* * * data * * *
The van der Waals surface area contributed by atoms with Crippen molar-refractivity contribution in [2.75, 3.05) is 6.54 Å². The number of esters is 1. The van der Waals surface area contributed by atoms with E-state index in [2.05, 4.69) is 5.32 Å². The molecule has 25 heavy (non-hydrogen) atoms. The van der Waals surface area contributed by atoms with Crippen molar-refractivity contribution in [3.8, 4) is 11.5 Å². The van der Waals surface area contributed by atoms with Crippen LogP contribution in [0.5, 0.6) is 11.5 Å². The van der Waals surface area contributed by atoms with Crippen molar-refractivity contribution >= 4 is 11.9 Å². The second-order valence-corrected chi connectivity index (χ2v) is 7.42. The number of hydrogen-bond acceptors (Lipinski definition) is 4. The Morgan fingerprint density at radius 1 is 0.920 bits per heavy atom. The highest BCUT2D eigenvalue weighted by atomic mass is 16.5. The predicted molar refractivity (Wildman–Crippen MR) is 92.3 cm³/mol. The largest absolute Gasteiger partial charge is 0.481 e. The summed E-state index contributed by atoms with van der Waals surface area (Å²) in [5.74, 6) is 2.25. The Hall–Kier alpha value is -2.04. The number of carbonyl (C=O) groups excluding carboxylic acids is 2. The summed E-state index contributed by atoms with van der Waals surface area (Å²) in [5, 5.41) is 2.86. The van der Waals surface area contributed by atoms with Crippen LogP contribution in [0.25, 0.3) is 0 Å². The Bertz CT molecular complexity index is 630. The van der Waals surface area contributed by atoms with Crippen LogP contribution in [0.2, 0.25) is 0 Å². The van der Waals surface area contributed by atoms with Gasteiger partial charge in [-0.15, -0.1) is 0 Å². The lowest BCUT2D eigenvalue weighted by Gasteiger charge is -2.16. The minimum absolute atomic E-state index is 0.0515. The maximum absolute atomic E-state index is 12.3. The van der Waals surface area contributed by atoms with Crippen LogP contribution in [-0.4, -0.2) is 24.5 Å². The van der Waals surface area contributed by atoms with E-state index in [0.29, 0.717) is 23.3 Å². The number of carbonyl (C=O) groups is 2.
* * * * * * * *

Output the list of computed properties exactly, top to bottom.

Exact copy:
The van der Waals surface area contributed by atoms with Crippen molar-refractivity contribution in [2.75, 3.05) is 6.54 Å². The number of esters is 1. The van der Waals surface area contributed by atoms with E-state index in [2.05, 4.69) is 5.32 Å². The molecule has 25 heavy (non-hydrogen) atoms. The van der Waals surface area contributed by atoms with Crippen molar-refractivity contribution in [3.8, 4) is 11.5 Å². The van der Waals surface area contributed by atoms with Crippen LogP contribution in [0.5, 0.6) is 11.5 Å². The van der Waals surface area contributed by atoms with Crippen molar-refractivity contribution >= 4 is 11.9 Å². The second-order valence-corrected chi connectivity index (χ2v) is 7.42. The number of hydrogen-bond acceptors (Lipinski definition) is 4. The Morgan fingerprint density at radius 1 is 0.920 bits per heavy atom. The highest BCUT2D eigenvalue weighted by atomic mass is 16.5. The predicted molar refractivity (Wildman–Crippen MR) is 92.3 cm³/mol. The largest absolute Gasteiger partial charge is 0.481 e. The summed E-state index contributed by atoms with van der Waals surface area (Å²) in [5.74, 6) is 2.25. The Hall–Kier alpha value is -2.04. The number of carbonyl (C=O) groups excluding carboxylic acids is 2. The summed E-state index contributed by atoms with van der Waals surface area (Å²) in [5, 5.41) is 2.86. The van der Waals surface area contributed by atoms with Crippen LogP contribution in [0.25, 0.3) is 0 Å². The Bertz CT molecular complexity index is 630. The van der Waals surface area contributed by atoms with Crippen LogP contribution in [0.2, 0.25) is 0 Å². The van der Waals surface area contributed by atoms with Gasteiger partial charge in [-0.15, -0.1) is 0 Å². The lowest BCUT2D eigenvalue weighted by Gasteiger charge is -2.16. The minimum absolute atomic E-state index is 0.0515. The maximum absolute atomic E-state index is 12.3. The van der Waals surface area contributed by atoms with Crippen LogP contribution in [-0.4, -0.2) is 24.5 Å². The van der Waals surface area contributed by atoms with E-state index in [0.29, 0.717) is 23.3 Å². The number of carbonyl (C=O) groups is 2.